From the Files: Newspaper Obituaries

Newspaper Obituaries

In memory,
With love,
We have peacefully passed away
Or maybe not so peaceful
At home
In hospital
Alone or with others

But now at rest

We were born
To parents
Maybe siblings


We learned
At school
At college
Art school
A trade
From Father

But we learned something

We loved

Most of all we loved

We grew older
Like trees spreading branches
Leaves brushing against others
Touching lives
Lives touching ours

Too soon, a solar eclipse at noon
Deep into sunset years
Moonlight drifting across the path

We left them behind
And went on to see others
Parents and siblings
Sons and daughters
Lovers and friends

We’ve gone on
We each know where

Now a snapshot of our lives
Etched out in news print
A lingering breath

A note card tucked in the end pages

We lived
We learned
We loved
We grew

We want you to, too.

Annie Louise Twitchell
March 12, 2023

For my day job I end up handling and posting the obituaries for most of Franklin County and the surrounding communities. I make a point of reading through each one and studying their story. I will never know many of the people I read about but in the minutes I take to read about them, there is a story to learn and to remember.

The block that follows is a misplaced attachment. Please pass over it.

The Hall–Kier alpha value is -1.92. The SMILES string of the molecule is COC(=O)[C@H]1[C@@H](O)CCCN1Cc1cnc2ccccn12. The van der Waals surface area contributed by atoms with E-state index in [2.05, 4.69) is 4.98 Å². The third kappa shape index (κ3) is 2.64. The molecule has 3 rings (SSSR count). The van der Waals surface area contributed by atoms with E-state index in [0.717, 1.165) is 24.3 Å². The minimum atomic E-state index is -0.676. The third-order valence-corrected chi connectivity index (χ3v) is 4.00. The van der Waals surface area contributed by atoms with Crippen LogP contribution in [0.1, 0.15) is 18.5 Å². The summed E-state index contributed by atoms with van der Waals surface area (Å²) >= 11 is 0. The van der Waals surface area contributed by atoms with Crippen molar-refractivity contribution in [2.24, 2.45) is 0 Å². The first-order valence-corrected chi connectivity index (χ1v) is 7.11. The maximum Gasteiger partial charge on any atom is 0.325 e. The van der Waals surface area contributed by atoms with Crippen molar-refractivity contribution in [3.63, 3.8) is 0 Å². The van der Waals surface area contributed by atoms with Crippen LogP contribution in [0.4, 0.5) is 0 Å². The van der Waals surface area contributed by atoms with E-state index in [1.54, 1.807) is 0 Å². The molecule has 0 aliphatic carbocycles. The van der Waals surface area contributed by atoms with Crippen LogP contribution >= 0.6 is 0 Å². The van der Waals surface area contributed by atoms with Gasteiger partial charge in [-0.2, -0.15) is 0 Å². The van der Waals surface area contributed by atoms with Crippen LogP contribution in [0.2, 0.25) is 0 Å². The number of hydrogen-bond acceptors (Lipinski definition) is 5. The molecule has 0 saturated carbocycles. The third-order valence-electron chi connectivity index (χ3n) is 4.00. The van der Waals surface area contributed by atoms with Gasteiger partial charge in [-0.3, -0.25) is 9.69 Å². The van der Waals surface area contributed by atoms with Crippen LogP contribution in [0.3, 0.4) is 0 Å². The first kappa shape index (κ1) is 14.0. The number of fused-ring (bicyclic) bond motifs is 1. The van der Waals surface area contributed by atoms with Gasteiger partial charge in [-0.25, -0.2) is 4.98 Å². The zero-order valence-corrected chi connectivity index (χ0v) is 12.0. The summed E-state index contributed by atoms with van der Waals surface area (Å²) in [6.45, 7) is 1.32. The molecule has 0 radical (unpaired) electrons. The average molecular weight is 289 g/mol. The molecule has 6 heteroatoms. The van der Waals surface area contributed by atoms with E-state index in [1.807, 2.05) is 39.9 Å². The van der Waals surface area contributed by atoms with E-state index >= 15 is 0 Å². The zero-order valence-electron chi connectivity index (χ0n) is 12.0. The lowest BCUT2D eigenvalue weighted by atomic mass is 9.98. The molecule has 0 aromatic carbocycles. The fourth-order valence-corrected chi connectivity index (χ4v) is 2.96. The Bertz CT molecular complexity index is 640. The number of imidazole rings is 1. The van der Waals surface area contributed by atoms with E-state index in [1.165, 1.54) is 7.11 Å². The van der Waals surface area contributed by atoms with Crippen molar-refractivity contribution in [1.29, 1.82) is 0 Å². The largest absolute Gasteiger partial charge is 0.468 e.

From the Files: Two Hours

October 19, 2021. I’ve hesitated on sharing this story publicly for months now but I’ve shared it with enough people who found it valuable in their own journey that I’m going to give it a shot.

May, 2020

It was almost 8 p.m. when David stopped to ask if I was okay. I was still on the phone with my therapist, parked outside the library in a torrential downpour, and I told him I was okay. I guess he didn’t believe me; I was kind of in the middle of crying. He went up around the block and parked at the bank across the street, and just stuck around for a while.

Eventually my therapist had to hang up. I was going to go home, but my brain was spiraling down the street drain like the rainwater outside, and I was pretty sure if I started driving home I would just drive right past the house and keep going to Rangeley, but I’d run out of gas before I got there and I would be stranded.

I couldn’t figure out what to do, but that police cruiser was still there.